melt lead free solder.

I bought some supposed lead/tin solder (63% tin) from China via Amazon
https://www.amazon.co.uk/dp/B00GJN08SQ/ for £2.73 post free a while ago,
and it is really hard to use compared to the few inches of old stuff I
have. The stuff from Rapid might be better, but it will cost you £4.67
for 100g (+ £3.99+VAT p&p unless you buy it with other stuff).

--
Max Demian
  #5  
Old October 12th 17, 07:35 AM posted to uk.tech.digital-tv
Woody[_5_]
external usenet poster
 
Posts: 1,794
Default [OT] LED polarity etc


"Pinnerite" wrote in message
news
It is not often that I point a soldering iron at anything but I
wanted to
add a switch and an LED to a battery powered function generator
about the
size of a fat credit card.

I decided a strip of Vero board would do and had a few scraps from
the early
'70s.

We use to use lead/tin solder but it appears 'elf-n-safety abolished
that.
The first thing was which way round to connect an LED. I have a
substantial
stock of components but no idea of the spec of the LEDs.

Calculating the value of a suitable current limiting serial resistor
was
easy enough but which way round should the leads go?

A quick web surf and I appeared to have the answer, the internal
flat plate
should be negative and the longer lead positive. Except on mine it
was the
opposite.

Anyway I had to drill the tiny board to mount the toggle switch
before
soldering it to the board, plus the two components and the leads to
the PP3
battery. It should have been easy. The solder would not flow. There
was no
flux on the board and it looks like the solder, purchased from
Maplin did
not have the cores of the Multicore that I was used to.

I'm beginning to dislike progress. I must have got old when I wasn't
looking.



The cathode always has a flat on the edge of the LED case against it.

In terms of current calculations, take your supply voltage minus 2V
and multiply it by 100 to give you the value of resistor taking the
next lower preferred value. Why? Most resistors work quite well on
10mA of current but typically anything in the range 10-20mA will do.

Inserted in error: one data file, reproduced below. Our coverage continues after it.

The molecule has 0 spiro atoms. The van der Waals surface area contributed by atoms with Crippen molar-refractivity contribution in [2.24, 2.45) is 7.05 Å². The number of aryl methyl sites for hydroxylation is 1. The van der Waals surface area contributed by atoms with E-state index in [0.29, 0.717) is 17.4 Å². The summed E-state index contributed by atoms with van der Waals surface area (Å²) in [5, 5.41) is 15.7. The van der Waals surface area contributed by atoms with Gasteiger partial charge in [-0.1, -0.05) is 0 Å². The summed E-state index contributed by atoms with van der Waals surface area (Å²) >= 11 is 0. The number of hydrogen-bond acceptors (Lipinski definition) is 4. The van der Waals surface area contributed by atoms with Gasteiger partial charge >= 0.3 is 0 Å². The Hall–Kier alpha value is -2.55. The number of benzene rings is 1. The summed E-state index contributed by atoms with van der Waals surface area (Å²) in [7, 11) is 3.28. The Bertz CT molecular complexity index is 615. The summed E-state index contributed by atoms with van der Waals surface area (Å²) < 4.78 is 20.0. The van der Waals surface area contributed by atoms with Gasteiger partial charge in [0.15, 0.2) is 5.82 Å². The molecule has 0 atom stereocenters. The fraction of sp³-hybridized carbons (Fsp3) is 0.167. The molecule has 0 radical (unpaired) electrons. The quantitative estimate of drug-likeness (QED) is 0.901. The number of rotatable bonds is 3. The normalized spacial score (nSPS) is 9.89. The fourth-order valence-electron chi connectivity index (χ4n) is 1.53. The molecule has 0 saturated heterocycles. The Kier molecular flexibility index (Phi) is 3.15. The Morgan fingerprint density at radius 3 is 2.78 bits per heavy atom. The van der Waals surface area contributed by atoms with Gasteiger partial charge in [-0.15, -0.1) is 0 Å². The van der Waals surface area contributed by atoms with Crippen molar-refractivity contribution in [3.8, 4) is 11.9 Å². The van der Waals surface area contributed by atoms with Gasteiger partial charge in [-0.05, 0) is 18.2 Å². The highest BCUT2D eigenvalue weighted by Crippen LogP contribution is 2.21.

15-2=13 x100=1300, next preferred value down is 1K2.

Simples?


--
Woody

harrogate3 at ntlworld dot com


  #6  
Old October 12th 17, 09:06 AM posted to uk.tech.digital-tv
Brian Gaff
external usenet poster
 
Posts: 6,944
Default [OT] LED polarity etc

Yes it always used to pay to keep a roll of old solder.
I gave mine to a friend when it became too dangerous to use a soldering
iron.

Of course veroboard is bare copper and that is probably the issue.
LED polarity seemed always to be non standard when I used them. those super
bright red ones you could get in huge packs from the old tandy stores were
all over the place.

Brian

--
----- -
This newsgroup posting comes to you directly from...
The Sofa of Brian Gaff...

Blind user, so no pictures please!
"Pinnerite" wrote in message
news
It is not often that I point a soldering iron at anything but I wanted to
add a switch and an LED to a battery powered function generator about the
size of a fat credit card.

I decided a strip of Vero board would do and had a few scraps from the
early
'70s.

We use to use lead/tin solder but it appears 'elf-n-safety abolished that.
The first thing was which way round to connect an LED. I have a
substantial
stock of components but no idea of the spec of the LEDs.

Calculating the value of a suitable current limiting serial resistor was
easy enough but which way round should the leads go?

A quick web surf and I appeared to have the answer, the internal flat
plate
should be negative and the longer lead positive. Except on mine it was the
opposite.

Anyway I had to drill the tiny board to mount the toggle switch before
soldering it to the board, plus the two components and the leads to the
PP3
battery. It should have been easy. The solder would not flow. There was no
flux on the board and it looks like the solder, purchased from Maplin did
not have the cores of the Multicore that I was used to.

I'm beginning to dislike progress. I must have got old when I wasn't
looking.


--
Mageia 5.1 for x86_64, Kernel:4.4.82-desktop-1.mga5
KDE version 4.14.5 on an AMD Phenom II X4 Black edition.



  #8  
Old October 12th 17, 12:58 PM posted to uk.tech.digital-tv
MR
external usenet poster
 
Posts: 26
Default [OT] LED polarity etc